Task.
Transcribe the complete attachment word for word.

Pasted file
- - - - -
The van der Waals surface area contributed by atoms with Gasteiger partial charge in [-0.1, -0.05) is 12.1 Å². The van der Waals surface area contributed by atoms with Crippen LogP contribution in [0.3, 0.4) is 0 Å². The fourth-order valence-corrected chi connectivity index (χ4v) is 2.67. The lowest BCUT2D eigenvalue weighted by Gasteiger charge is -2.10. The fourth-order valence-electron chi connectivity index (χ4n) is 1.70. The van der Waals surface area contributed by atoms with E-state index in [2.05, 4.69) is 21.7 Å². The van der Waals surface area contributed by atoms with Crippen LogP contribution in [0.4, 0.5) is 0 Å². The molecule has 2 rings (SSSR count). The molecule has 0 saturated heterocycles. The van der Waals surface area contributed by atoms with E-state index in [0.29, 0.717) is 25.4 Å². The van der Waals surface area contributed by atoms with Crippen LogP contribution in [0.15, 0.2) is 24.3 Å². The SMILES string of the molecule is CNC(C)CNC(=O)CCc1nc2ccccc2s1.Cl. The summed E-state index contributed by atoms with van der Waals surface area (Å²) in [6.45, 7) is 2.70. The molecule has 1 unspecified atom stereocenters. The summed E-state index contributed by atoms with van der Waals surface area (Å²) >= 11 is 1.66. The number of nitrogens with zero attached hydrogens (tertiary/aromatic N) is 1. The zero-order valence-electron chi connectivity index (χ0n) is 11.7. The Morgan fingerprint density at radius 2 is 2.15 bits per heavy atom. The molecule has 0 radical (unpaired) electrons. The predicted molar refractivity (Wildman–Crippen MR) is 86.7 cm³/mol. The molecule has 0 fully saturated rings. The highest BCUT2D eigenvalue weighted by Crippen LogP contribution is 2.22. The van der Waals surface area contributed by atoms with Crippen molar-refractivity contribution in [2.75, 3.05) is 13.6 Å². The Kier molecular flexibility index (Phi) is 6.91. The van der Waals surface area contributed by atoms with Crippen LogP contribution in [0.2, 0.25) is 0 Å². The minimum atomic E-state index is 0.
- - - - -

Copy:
The van der Waals surface area contributed by atoms with Gasteiger partial charge in [-0.1, -0.05) is 12.1 Å². The van der Waals surface area contributed by atoms with Crippen LogP contribution in [0.3, 0.4) is 0 Å². The fourth-order valence-corrected chi connectivity index (χ4v) is 2.67. The lowest BCUT2D eigenvalue weighted by Gasteiger charge is -2.10. The fourth-order valence-electron chi connectivity index (χ4n) is 1.70. The van der Waals surface area contributed by atoms with E-state index in [2.05, 4.69) is 21.7 Å². The van der Waals surface area contributed by atoms with Crippen LogP contribution in [0.4, 0.5) is 0 Å². The molecule has 2 rings (SSSR count). The molecule has 0 saturated heterocycles. The van der Waals surface area contributed by atoms with E-state index in [0.29, 0.717) is 25.4 Å². The van der Waals surface area contributed by atoms with Crippen LogP contribution in [0.15, 0.2) is 24.3 Å². The SMILES string of the molecule is CNC(C)CNC(=O)CCc1nc2ccccc2s1.Cl. The summed E-state index contributed by atoms with van der Waals surface area (Å²) in [6.45, 7) is 2.70. The molecule has 1 unspecified atom stereocenters. The summed E-state index contributed by atoms with van der Waals surface area (Å²) >= 11 is 1.66. The number of nitrogens with zero attached hydrogens (tertiary/aromatic N) is 1. The zero-order valence-electron chi connectivity index (χ0n) is 11.7. The Morgan fingerprint density at radius 2 is 2.15 bits per heavy atom. The molecule has 0 radical (unpaired) electrons. The predicted molar refractivity (Wildman–Crippen MR) is 86.7 cm³/mol. The molecule has 0 fully saturated rings. The highest BCUT2D eigenvalue weighted by Crippen LogP contribution is 2.22. The van der Waals surface area contributed by atoms with Crippen molar-refractivity contribution in [2.75, 3.05) is 13.6 Å². The Kier molecular flexibility index (Phi) is 6.91. The van der Waals surface area contributed by atoms with Crippen LogP contribution in [0.2, 0.25) is 0 Å². The minimum atomic E-state index is 0.